Savages can be summed up into three words: sex, drugs and violence. Each of these elements are true to form. This is Oliver Stone returning to his dark side, and what we’re left with is a brilliant morally complex drama with anti heros and anti heroines. We have sinister characters here in battle, each a little more disgusting and repulsive than the next. But strangely enough, these characters each have some semblance of a brighter side.
Blake Lively is O, short for Ophelia, a girl who blossoms on the outskirts of the world. She hates institutions, hangs out on the beach and basically is the girlfriend to two childhood friends. Chon and Ben have the closest thing you can have to a homosexual relationship without actually having one. They love each other and make it known. Chon is the angry guy, the war veteran, the muscle. Ben is the peacemaker, the guy who lives by his heart. The guy who travels to other countries and educates orphans with his drug money, seriously. Together, according to O, they are one complete man. And yes, O has sex with both of them.
Ben double majored in Business and Botany from Berkeley. All three live together in Laguna Beach, CA and thrive on the success of growing and selling marijuana. They usually keep it small and clean, until they are propositioned by a well known drug lord of sorts, headed by Salma Hayek’s Elena, to go into business with them. They reject the proposal and Elena’s goons, for lack of a better term, kidnap Ophelia.
Savages is so incredibly unique and meticulous. What we have is an action thriller drama with an insane amount of cultural musings and backhanded depth. Blake Lively is incredible as O. Truthfully, Blake Lively being incredible as any character is surprising, but here she’s a true knockout. Her craft has officially been honed to something so subtle and wonderful, it’s impossible to take your eyes off her.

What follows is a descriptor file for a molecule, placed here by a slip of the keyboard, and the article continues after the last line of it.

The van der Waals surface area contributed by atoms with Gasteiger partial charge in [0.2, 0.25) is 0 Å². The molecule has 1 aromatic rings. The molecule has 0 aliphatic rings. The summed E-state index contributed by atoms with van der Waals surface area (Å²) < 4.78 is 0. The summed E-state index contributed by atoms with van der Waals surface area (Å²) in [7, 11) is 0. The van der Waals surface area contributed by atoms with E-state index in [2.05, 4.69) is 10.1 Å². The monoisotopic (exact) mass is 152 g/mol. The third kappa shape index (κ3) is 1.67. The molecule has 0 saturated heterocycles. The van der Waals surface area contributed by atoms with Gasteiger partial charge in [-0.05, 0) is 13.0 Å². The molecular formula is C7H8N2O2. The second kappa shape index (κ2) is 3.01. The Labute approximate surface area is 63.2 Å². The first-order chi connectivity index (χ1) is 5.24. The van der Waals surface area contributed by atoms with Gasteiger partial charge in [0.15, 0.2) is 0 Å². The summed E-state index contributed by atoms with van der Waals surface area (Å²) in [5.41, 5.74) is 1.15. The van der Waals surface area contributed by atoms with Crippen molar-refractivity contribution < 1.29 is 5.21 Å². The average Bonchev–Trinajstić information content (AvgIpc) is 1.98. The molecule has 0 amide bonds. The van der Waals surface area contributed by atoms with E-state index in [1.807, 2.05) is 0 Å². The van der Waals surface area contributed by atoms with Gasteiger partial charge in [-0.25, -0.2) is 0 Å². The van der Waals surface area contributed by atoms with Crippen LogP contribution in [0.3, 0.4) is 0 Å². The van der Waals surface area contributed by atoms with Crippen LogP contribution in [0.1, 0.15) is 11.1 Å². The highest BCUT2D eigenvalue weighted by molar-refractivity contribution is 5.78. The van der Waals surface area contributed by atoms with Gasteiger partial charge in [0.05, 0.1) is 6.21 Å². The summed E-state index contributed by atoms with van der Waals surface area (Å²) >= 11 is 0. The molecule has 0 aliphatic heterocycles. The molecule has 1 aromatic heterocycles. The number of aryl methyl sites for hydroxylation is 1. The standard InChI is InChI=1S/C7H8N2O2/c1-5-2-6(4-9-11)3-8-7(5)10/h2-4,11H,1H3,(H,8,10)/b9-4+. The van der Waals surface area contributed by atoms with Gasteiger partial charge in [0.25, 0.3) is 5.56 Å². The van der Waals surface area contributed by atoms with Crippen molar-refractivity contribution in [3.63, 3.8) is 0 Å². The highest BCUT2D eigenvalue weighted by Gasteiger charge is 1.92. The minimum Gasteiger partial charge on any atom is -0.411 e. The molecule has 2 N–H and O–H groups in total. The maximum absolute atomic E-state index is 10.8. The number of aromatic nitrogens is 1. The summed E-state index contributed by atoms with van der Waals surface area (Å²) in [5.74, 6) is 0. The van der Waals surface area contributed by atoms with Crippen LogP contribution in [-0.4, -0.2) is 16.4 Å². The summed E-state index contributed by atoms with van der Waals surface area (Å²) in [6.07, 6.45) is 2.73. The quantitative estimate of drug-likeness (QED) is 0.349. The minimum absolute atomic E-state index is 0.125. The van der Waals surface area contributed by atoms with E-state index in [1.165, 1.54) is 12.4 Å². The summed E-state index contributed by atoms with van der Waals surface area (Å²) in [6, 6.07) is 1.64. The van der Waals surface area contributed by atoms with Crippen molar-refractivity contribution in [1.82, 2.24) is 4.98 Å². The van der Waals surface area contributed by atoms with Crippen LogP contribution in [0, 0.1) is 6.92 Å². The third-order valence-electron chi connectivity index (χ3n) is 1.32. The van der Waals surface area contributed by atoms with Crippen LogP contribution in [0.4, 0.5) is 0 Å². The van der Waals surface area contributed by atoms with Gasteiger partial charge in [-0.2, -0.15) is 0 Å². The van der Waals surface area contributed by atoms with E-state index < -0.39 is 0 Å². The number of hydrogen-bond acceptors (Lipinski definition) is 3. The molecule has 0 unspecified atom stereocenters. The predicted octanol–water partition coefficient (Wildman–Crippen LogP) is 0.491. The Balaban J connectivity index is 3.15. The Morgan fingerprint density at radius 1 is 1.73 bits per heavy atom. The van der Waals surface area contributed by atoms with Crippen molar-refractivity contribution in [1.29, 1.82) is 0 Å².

Savages is horribly violent and maybe not so horribly sexual. There are threesomes and brutal senseless torture scenes, the murdering of children both physically and mentally. This movie is a marvel. It is an incredible and unflinching examination of what happens when you combine sex with violence. Yes, these people truly are savages. But what makes someone cruel? What makes someone in a different relationship less than normal?
This film has so much to say and says it all in such a warped way, which isn’t all that unique. What makes it unique is that here, we have it in the form of an action flick. The brilliance of Savages is that what starts off as an entertaining beach drug drama, turns into something with real character, and eventually transforms over completely into something religious.
If you can get past the first fifteen minutes, where the film struggles to find its footing with dialogue like, “I have orgasms. He has war-gasms,” you’ll be surprised to find something not so brainless with exceptional performances from everyone involved. Stone finally gives us the true definition of good and evil, which is that there are reasons for everything, and it’s really all about perspective. By the time the film ends, one can only be in wonderment of Savages and its need to be relentless.